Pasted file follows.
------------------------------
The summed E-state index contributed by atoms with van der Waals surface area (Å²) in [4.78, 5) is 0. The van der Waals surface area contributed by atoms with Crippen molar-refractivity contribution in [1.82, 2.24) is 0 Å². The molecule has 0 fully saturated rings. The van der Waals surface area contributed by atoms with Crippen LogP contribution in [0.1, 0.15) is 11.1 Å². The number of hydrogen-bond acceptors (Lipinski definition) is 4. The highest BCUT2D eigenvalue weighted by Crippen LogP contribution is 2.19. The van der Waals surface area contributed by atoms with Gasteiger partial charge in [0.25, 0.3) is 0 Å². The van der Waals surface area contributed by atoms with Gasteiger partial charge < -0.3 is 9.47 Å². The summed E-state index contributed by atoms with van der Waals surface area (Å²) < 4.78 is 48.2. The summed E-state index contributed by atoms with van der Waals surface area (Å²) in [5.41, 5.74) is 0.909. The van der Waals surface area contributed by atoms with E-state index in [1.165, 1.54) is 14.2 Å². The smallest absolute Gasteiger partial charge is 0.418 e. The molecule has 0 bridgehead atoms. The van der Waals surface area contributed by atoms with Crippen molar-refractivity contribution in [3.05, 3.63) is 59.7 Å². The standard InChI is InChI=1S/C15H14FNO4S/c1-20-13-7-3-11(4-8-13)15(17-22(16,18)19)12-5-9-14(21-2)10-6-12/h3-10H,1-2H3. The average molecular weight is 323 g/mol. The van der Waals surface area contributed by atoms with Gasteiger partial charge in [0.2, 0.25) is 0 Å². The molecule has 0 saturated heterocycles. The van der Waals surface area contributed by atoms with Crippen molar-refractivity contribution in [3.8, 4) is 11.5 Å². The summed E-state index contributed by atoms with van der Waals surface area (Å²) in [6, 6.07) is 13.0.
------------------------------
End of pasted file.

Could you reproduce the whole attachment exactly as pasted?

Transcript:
The summed E-state index contributed by atoms with van der Waals surface area (Å²) in [4.78, 5) is 0. The van der Waals surface area contributed by atoms with Crippen molar-refractivity contribution in [1.82, 2.24) is 0 Å². The molecule has 0 fully saturated rings. The van der Waals surface area contributed by atoms with Crippen LogP contribution in [0.1, 0.15) is 11.1 Å². The number of hydrogen-bond acceptors (Lipinski definition) is 4. The highest BCUT2D eigenvalue weighted by Crippen LogP contribution is 2.19. The van der Waals surface area contributed by atoms with Gasteiger partial charge in [0.25, 0.3) is 0 Å². The van der Waals surface area contributed by atoms with Gasteiger partial charge < -0.3 is 9.47 Å². The summed E-state index contributed by atoms with van der Waals surface area (Å²) < 4.78 is 48.2. The summed E-state index contributed by atoms with van der Waals surface area (Å²) in [5.41, 5.74) is 0.909. The van der Waals surface area contributed by atoms with E-state index in [1.165, 1.54) is 14.2 Å². The smallest absolute Gasteiger partial charge is 0.418 e. The molecule has 0 bridgehead atoms. The van der Waals surface area contributed by atoms with Crippen molar-refractivity contribution in [3.05, 3.63) is 59.7 Å². The standard InChI is InChI=1S/C15H14FNO4S/c1-20-13-7-3-11(4-8-13)15(17-22(16,18)19)12-5-9-14(21-2)10-6-12/h3-10H,1-2H3. The average molecular weight is 323 g/mol. The van der Waals surface area contributed by atoms with Gasteiger partial charge in [0.2, 0.25) is 0 Å². The molecule has 0 saturated heterocycles. The van der Waals surface area contributed by atoms with Crippen molar-refractivity contribution in [3.8, 4) is 11.5 Å². The summed E-state index contributed by atoms with van der Waals surface area (Å²) in [6, 6.07) is 13.0.